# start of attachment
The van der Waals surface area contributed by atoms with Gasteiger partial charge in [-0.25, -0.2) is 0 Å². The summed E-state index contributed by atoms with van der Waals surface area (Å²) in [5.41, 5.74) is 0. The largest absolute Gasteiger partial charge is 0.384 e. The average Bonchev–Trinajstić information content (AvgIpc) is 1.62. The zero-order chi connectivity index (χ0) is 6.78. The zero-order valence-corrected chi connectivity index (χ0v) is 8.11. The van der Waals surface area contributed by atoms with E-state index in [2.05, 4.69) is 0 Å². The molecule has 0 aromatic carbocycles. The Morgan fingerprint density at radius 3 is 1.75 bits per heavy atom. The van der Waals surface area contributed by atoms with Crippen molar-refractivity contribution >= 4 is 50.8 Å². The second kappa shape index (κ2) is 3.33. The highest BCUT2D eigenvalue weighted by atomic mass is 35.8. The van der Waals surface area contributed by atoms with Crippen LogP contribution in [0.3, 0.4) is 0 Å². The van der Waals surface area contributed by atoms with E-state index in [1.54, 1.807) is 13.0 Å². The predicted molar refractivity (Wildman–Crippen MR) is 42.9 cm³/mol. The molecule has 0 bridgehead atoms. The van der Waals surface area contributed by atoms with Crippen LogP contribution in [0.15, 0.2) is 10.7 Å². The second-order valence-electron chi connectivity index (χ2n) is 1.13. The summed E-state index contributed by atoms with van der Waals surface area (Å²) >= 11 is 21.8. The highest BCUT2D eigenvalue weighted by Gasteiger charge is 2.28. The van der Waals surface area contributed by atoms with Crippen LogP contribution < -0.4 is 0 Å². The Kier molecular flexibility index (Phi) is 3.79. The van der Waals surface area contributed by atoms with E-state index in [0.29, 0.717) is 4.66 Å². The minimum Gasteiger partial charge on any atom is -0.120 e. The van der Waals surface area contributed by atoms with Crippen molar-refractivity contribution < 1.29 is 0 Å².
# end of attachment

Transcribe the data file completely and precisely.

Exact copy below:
The van der Waals surface area contributed by atoms with Gasteiger partial charge in [-0.25, -0.2) is 0 Å². The summed E-state index contributed by atoms with van der Waals surface area (Å²) in [5.41, 5.74) is 0. The largest absolute Gasteiger partial charge is 0.384 e. The average Bonchev–Trinajstić information content (AvgIpc) is 1.62. The zero-order chi connectivity index (χ0) is 6.78. The zero-order valence-corrected chi connectivity index (χ0v) is 8.11. The van der Waals surface area contributed by atoms with E-state index in [2.05, 4.69) is 0 Å². The molecule has 0 aromatic carbocycles. The Morgan fingerprint density at radius 3 is 1.75 bits per heavy atom. The van der Waals surface area contributed by atoms with Crippen molar-refractivity contribution >= 4 is 50.8 Å². The second kappa shape index (κ2) is 3.33. The highest BCUT2D eigenvalue weighted by atomic mass is 35.8. The van der Waals surface area contributed by atoms with Crippen LogP contribution in [0.3, 0.4) is 0 Å². The van der Waals surface area contributed by atoms with E-state index in [1.54, 1.807) is 13.0 Å². The predicted molar refractivity (Wildman–Crippen MR) is 42.9 cm³/mol. The molecule has 0 bridgehead atoms. The van der Waals surface area contributed by atoms with Crippen LogP contribution in [0.15, 0.2) is 10.7 Å². The second-order valence-electron chi connectivity index (χ2n) is 1.13. The summed E-state index contributed by atoms with van der Waals surface area (Å²) >= 11 is 21.8. The highest BCUT2D eigenvalue weighted by Gasteiger charge is 2.28. The van der Waals surface area contributed by atoms with Crippen LogP contribution < -0.4 is 0 Å². The Kier molecular flexibility index (Phi) is 3.79. The van der Waals surface area contributed by atoms with E-state index in [0.29, 0.717) is 4.66 Å². The minimum Gasteiger partial charge on any atom is -0.120 e. The van der Waals surface area contributed by atoms with Crippen molar-refractivity contribution < 1.29 is 0 Å².